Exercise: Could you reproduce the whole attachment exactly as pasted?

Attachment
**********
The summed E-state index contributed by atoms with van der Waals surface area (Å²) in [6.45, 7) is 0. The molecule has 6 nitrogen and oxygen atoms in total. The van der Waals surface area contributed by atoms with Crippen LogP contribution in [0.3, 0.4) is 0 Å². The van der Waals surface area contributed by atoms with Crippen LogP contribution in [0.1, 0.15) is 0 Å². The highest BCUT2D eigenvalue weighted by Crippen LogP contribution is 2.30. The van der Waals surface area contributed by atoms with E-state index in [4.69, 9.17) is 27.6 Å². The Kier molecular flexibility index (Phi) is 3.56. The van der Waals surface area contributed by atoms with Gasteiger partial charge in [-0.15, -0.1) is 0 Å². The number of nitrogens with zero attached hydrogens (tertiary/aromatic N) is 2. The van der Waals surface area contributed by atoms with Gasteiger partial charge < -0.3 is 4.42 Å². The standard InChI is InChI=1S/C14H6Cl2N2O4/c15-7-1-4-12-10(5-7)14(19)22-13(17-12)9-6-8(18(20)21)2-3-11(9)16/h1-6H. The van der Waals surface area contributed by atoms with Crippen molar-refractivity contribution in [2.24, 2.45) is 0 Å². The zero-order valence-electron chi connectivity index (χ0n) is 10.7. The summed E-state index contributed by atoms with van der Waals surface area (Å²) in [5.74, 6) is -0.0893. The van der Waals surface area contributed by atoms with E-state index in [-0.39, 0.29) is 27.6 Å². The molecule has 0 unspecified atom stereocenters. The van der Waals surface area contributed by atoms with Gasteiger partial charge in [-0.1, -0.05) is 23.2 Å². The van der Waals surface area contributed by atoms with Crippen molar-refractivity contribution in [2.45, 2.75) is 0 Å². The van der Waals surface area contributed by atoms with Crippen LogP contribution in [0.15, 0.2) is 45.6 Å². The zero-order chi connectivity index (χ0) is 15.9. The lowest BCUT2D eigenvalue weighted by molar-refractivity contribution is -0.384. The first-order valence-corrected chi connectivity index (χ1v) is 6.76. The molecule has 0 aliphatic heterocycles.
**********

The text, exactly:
The summed E-state index contributed by atoms with van der Waals surface area (Å²) in [6.45, 7) is 0. The molecule has 6 nitrogen and oxygen atoms in total. The van der Waals surface area contributed by atoms with Crippen LogP contribution in [0.3, 0.4) is 0 Å². The van der Waals surface area contributed by atoms with Crippen LogP contribution in [0.1, 0.15) is 0 Å². The highest BCUT2D eigenvalue weighted by Crippen LogP contribution is 2.30. The van der Waals surface area contributed by atoms with E-state index in [4.69, 9.17) is 27.6 Å². The Kier molecular flexibility index (Phi) is 3.56. The van der Waals surface area contributed by atoms with Gasteiger partial charge in [-0.15, -0.1) is 0 Å². The number of nitrogens with zero attached hydrogens (tertiary/aromatic N) is 2. The van der Waals surface area contributed by atoms with Gasteiger partial charge < -0.3 is 4.42 Å². The standard InChI is InChI=1S/C14H6Cl2N2O4/c15-7-1-4-12-10(5-7)14(19)22-13(17-12)9-6-8(18(20)21)2-3-11(9)16/h1-6H. The van der Waals surface area contributed by atoms with Crippen molar-refractivity contribution in [2.24, 2.45) is 0 Å². The zero-order valence-electron chi connectivity index (χ0n) is 10.7. The summed E-state index contributed by atoms with van der Waals surface area (Å²) in [5.74, 6) is -0.0893. The van der Waals surface area contributed by atoms with E-state index in [-0.39, 0.29) is 27.6 Å². The molecule has 0 unspecified atom stereocenters. The van der Waals surface area contributed by atoms with Gasteiger partial charge in [-0.1, -0.05) is 23.2 Å². The van der Waals surface area contributed by atoms with Crippen molar-refractivity contribution in [2.45, 2.75) is 0 Å². The van der Waals surface area contributed by atoms with Crippen LogP contribution in [0.15, 0.2) is 45.6 Å². The zero-order chi connectivity index (χ0) is 15.9. The lowest BCUT2D eigenvalue weighted by molar-refractivity contribution is -0.384. The first-order valence-corrected chi connectivity index (χ1v) is 6.76. The molecule has 0 aliphatic heterocycles.